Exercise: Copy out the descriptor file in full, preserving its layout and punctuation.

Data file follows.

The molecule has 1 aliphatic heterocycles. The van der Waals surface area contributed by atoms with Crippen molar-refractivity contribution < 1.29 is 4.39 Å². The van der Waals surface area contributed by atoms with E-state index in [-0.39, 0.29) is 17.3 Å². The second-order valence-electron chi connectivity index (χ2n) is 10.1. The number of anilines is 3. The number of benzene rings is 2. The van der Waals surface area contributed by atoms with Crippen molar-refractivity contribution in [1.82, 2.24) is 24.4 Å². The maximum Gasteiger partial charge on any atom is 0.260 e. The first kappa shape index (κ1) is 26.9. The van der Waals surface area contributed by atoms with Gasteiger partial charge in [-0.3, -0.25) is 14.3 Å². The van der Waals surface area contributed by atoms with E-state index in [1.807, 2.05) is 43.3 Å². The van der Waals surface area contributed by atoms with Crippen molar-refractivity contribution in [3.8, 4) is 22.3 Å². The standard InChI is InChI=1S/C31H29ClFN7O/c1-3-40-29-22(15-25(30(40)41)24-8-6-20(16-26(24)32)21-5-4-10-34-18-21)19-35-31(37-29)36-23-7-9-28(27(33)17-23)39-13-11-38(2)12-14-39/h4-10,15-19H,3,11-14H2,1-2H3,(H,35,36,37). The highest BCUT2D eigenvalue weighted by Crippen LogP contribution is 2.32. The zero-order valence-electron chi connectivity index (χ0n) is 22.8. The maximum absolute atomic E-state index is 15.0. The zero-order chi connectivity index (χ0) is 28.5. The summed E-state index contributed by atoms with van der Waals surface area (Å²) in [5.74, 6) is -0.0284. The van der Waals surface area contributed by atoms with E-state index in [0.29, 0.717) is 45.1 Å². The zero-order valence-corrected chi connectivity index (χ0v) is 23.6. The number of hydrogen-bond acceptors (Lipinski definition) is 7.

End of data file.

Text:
The molecule has 1 aliphatic heterocycles. The van der Waals surface area contributed by atoms with Crippen molar-refractivity contribution < 1.29 is 4.39 Å². The van der Waals surface area contributed by atoms with E-state index in [-0.39, 0.29) is 17.3 Å². The second-order valence-electron chi connectivity index (χ2n) is 10.1. The number of anilines is 3. The number of benzene rings is 2. The van der Waals surface area contributed by atoms with Crippen molar-refractivity contribution in [1.82, 2.24) is 24.4 Å². The maximum Gasteiger partial charge on any atom is 0.260 e. The first kappa shape index (κ1) is 26.9. The van der Waals surface area contributed by atoms with Gasteiger partial charge in [-0.3, -0.25) is 14.3 Å². The van der Waals surface area contributed by atoms with E-state index in [1.807, 2.05) is 43.3 Å². The van der Waals surface area contributed by atoms with Crippen molar-refractivity contribution in [3.8, 4) is 22.3 Å². The standard InChI is InChI=1S/C31H29ClFN7O/c1-3-40-29-22(15-25(30(40)41)24-8-6-20(16-26(24)32)21-5-4-10-34-18-21)19-35-31(37-29)36-23-7-9-28(27(33)17-23)39-13-11-38(2)12-14-39/h4-10,15-19H,3,11-14H2,1-2H3,(H,35,36,37). The highest BCUT2D eigenvalue weighted by Crippen LogP contribution is 2.32. The zero-order valence-electron chi connectivity index (χ0n) is 22.8. The maximum absolute atomic E-state index is 15.0. The zero-order chi connectivity index (χ0) is 28.5. The summed E-state index contributed by atoms with van der Waals surface area (Å²) in [5.74, 6) is -0.0284. The van der Waals surface area contributed by atoms with E-state index in [0.29, 0.717) is 45.1 Å². The zero-order valence-corrected chi connectivity index (χ0v) is 23.6. The number of hydrogen-bond acceptors (Lipinski definition) is 7.